The Singapore Tourism Board (STB) has received feedback from the National Council of Churches (NCCS) that the streets of Orchard Road decorated for Christmas using Disney characters have “no meaningful connection” to the Christmas season. The decorations come as part of a three-year collaboration between STB and The Walt Disney Company Southeast Asia (Disney), while the campaign was led by Singapore’s Orchard Road Business Association (Orba).
Stating that the decorations were “disappointing”, NCCS explained in a written letter to STB about the “increasing secularisation and commercialisation” of Christmas in Singapore. While it is not against specifically the use of Disney characters, Reverend Ngoei Foong Nghian said that the organisation “wonders if [Disney characters] should be the focus of what is essentially a Christian festival”.
Addressing the letter, STB director for dining and retail Ranita Sundra and Orba executive director Steven Goh said in a joint statement to Marketing that the light-up was “one of the several components” of the Christmas on a Great Street event in Orchard Road. Both added that the Christmas offerings are aimed to provide a range of experiences for different groups of visitors, both Christians and non-Christians.
In addition, Sundra and Goh explained that STB and Orba work with various organisations and partners every year to make the Orchard Road Christmas event “a distinctive and memorable affair with broad festive appeal” for all visitors to the street.
“This year’s family-friendly, Disney-themed light-up follows the same approach, and is intended to complement the spirit of friendship and conviviality that we hope visitors will experience as they travel down Orchard Road,” the statement said.
How your Christmas campaigns can stand out
As December comes knocking on the door, brands have also kick started their festive seasonal marketing activities. With retailers rushing to put up their Christmas decorations and marketers launching their heartfelt campaigns, Christmas, Marketing spoke to several creative leads on their thoughts on how brands can cut through the clutter.
Guan Hin Tay, APAC Global Advisory said that there has to be a heartwarming purpose about Christmas, as the festival is about giving. Many a times during Christmas, there is hard selling about what is cheap and/or what to buy on the retail fronts and even on ads circulating online. Giving the example of Apple, Tay said the brand’s Christmas ad called “Share Your Gifts” aimed to appeal emotionally.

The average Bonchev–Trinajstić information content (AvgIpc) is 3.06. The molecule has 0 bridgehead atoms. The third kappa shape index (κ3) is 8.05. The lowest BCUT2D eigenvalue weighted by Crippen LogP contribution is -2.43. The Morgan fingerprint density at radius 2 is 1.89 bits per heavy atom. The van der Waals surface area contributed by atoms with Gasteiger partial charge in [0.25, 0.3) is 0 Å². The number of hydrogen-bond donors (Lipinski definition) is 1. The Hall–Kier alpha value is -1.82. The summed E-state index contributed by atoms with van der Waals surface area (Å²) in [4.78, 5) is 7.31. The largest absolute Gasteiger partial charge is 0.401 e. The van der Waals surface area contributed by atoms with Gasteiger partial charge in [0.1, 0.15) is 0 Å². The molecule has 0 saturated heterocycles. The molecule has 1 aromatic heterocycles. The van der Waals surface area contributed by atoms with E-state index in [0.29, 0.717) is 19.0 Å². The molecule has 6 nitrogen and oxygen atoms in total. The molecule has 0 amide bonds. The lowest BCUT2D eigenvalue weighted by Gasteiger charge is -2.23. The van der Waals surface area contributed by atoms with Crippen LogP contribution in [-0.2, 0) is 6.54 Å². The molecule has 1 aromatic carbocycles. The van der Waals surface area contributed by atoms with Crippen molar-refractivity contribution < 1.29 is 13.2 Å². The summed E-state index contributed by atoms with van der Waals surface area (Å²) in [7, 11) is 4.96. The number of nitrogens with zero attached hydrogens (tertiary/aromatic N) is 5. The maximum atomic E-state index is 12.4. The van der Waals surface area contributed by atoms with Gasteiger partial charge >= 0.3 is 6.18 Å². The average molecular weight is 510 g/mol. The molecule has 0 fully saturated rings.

According to Tay, picking people who look similar to an everyday individuals, will have a higher chance of resonating with viewers.
“The brands marketing during Christmas needs to be authentic way in the way they communicate their ads. ‘Share Your Gifts’ ad was a call for action and a brand needs to get consumers to take action in the way it is authentic and personal,” Tay said, as people will share the brand with more intent and purposeful. He added:
Facts tell, stories sell.
Shouvik Prasanna Mukherjee, executive creative director at Golin, also added that it is important for brands to create relevance with its consumers rather than just stand out. He added that with the availability of data and insights, brands should look into consumer behaviour during the holiday season to analyse what emotionally touches or influences behaviour amongst the consumers during these festivities.
“The spirit of Christmas is about kindness, compassion, sharing with others and being with our families, and if a brand can tell authentic stories in an engaging way that appeals to these emotions, they’ll create the desired bond with their consumers. Creating emotional relevance will not just help them stand out, rather outstand any seasonal whim,” he added.
And while brands can certainly stand out visually by creating something unusual, at the end of the day, they still need to realise that true impact is only created if it aligns to what the brand stands for.
Jessica Davey, chief marketing officer Asia Pacific, McCann Worldgroup chimed in and said that to cut through the Christmas marketing blitz, brands need to move past commercialism and understand what the meaningful role is for people.
“Consumers want brands with purpose more now than ever before. The holidays are not just about gifts, the holidays are about time with friends and family, to celebrate the good things in our lives. The brands that amplify and enable that are the brands that win, every time,” she added.